Grand Prix motorcycle racing is the premier championship of motorcycle road racing, which has been divided into three classes since 1997: 125cc, 250cc and MotoGP. Former classes that have been discontinued include 350cc, 50cc/80cc and Sidecar. The premier class is MotoGP, which was formerly known as the 500cc class. The Grand Prix Road-Racing World Championship was established in 1949 by the sport's governing body, the Fédération Internationale de Motocyclisme (FIM), and is the oldest motorsport World Championship in existence. The motorcycles used in MotoGP are purpose built for the sport, and are unavailable for purchase by the general public because they cannot be legally ridden on public roads. From the mid-1970s to 2002, the top class of GP racing allowed 500cc with a maximum of four cylinders, regardless of whether the engine was a two-stroke or four-stroke. Rule changes were introduced in 2002, to facilitate the phasing out of two-stroke engines.
Each season consists of 12 to 18 Grands Prix contested on closed circuits, as opposed to public roads. Points earned in these events count toward the riders' and constructors' world championships. The riders' and constructors' championship are separate championships, but are based on the same point system. The number of points awarded at the end of each race to the top 15 qualifying riders depends on their placement. Points received by each finisher, from first place to 15th place: 25, 20, 16, 13, 11, 10, 9, 8, 7, 6, 5, 4, 3, 2, 1. Historically, there have been several points systems. Results from all current Grands Prix count towards the championships; in the past, only a certain number of results were counted.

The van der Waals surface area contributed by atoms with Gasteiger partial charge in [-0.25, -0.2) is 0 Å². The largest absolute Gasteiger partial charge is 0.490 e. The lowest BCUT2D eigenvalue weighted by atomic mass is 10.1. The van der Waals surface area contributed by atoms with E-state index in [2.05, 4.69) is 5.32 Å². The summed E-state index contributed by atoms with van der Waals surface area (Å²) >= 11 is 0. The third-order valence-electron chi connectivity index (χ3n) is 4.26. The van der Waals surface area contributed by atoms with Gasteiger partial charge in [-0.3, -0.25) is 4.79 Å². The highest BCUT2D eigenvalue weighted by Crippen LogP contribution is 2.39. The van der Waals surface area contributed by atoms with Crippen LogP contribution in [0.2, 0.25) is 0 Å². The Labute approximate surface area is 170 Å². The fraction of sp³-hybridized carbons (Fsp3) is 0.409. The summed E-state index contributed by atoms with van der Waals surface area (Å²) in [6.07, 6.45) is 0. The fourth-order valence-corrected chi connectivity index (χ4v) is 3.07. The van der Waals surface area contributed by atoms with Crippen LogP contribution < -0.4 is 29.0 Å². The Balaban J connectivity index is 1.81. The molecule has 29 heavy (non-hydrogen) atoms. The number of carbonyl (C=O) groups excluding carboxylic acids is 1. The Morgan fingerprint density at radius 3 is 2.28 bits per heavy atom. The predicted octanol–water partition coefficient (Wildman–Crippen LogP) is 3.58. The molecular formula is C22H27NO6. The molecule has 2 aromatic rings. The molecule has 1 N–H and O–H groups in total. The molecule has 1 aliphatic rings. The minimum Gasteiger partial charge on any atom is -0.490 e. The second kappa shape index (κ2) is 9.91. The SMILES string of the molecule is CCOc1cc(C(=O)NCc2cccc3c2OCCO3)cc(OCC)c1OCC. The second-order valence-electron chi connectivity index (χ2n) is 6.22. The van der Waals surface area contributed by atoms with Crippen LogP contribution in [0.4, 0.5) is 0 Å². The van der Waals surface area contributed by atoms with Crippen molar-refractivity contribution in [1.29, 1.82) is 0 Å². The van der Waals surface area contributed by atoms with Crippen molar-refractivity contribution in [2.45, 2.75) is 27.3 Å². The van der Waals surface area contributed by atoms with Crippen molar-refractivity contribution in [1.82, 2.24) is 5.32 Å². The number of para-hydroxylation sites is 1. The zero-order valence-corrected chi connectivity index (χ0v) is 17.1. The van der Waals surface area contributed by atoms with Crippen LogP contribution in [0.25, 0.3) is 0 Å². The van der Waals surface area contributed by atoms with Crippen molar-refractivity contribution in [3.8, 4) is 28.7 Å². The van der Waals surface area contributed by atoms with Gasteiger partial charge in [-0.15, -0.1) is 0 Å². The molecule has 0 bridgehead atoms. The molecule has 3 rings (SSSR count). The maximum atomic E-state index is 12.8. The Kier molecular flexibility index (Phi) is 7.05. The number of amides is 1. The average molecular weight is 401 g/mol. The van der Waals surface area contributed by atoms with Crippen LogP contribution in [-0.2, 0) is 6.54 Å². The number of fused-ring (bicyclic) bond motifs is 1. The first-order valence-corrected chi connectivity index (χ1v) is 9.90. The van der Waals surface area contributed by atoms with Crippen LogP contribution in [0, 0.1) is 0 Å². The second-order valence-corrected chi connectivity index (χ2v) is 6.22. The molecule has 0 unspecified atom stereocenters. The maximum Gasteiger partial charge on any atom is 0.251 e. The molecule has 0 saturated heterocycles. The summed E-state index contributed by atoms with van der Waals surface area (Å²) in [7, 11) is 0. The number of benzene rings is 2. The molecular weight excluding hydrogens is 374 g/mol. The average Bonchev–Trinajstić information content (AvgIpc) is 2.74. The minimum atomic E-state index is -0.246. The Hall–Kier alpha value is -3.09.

Giacomo Agostini has won the most championships, with eight, including a record seven championships in succession from 1966 to 1972. Marc Márquez is the youngest to win the championship; he was 20 years and 266 days old when he won the championship in 2013. Italian riders have won the most championships; six riders have won a total of twenty championships. Riders from Great Britain have won the second most; six riders have won a total of seventeen championships. Riders from the United States have won the third most, as seven riders have won a total of fifteen championships. Leslie Graham won the inaugural championship in 1949.
|Champion also won 350cc Championship in that season|
|*||Champion also won 250cc Championship in that season|
|—||Indicates information is not available|
- The "Season" column refers to the season the competition was held, and wikilinks to the article about that season.
- The "Margin" column refers to the margin of points by which the winner defeated the runner-up.
|Giacomo Agostini||8||1966, 1967, 1968, 1969, 1970, 1971, 1972, 1975|
|Valentino Rossi||7||2001, 2002, 2003, 2004, 2005, 2008, 2009|
|Mick Doohan||5||1994, 1995, 1996, 1997, 1998|
|Marc Márquez||2013, 2014, 2016, 2017, 2018|
|Geoff Duke||4||1951, 1953, 1954, 1955|
|John Surtees||1956, 1958, 1959, 1960|
|Mike Hailwood||1962, 1963, 1964, 1965|
|Eddie Lawson||1984, 1986, 1988, 1989|
|Kenny Roberts||3||1978, 1979, 1980|
|Wayne Rainey||1990, 1991, 1992|
|Jorge Lorenzo||2010, 2012, 2015|
|Umberto Masetti||2||1950, 1952|
|Phil Read||1973, 1974|
|Barry Sheene||1976, 1977|
|Freddie Spencer||1983, 1985|
|Casey Stoner||2007, 2011|
- Bold indicates active rider.
|Rhodesia and Nyasaland||1||1|
- "Winners". MotoGP. Retrieved 7 May 2011.
- Marshall 1997, p. 289
- "Basics". MotoGP. Retrieved 3 February 2012.
- "Bikes". MotoGP. Retrieved 3 February 2012.
- "FIM Road Racing World Championship Grand Prix Regulations 2009" (PDF). Fédération Internationale de Motocyclisme. 31 January 2009. p. 44. Archived from the original (PDF) on 10 March 2012. Retrieved 2 September 2009.
- "Key Rules". MotoGP. Retrieved 3 February 2012.
- "Freddie Spencer". AMA Motorcycle Hall of Fame. Retrieved 9 January 2012.
- "America's winning heritage in MotoGP". MotoGP. Retrieved 11 December 2008.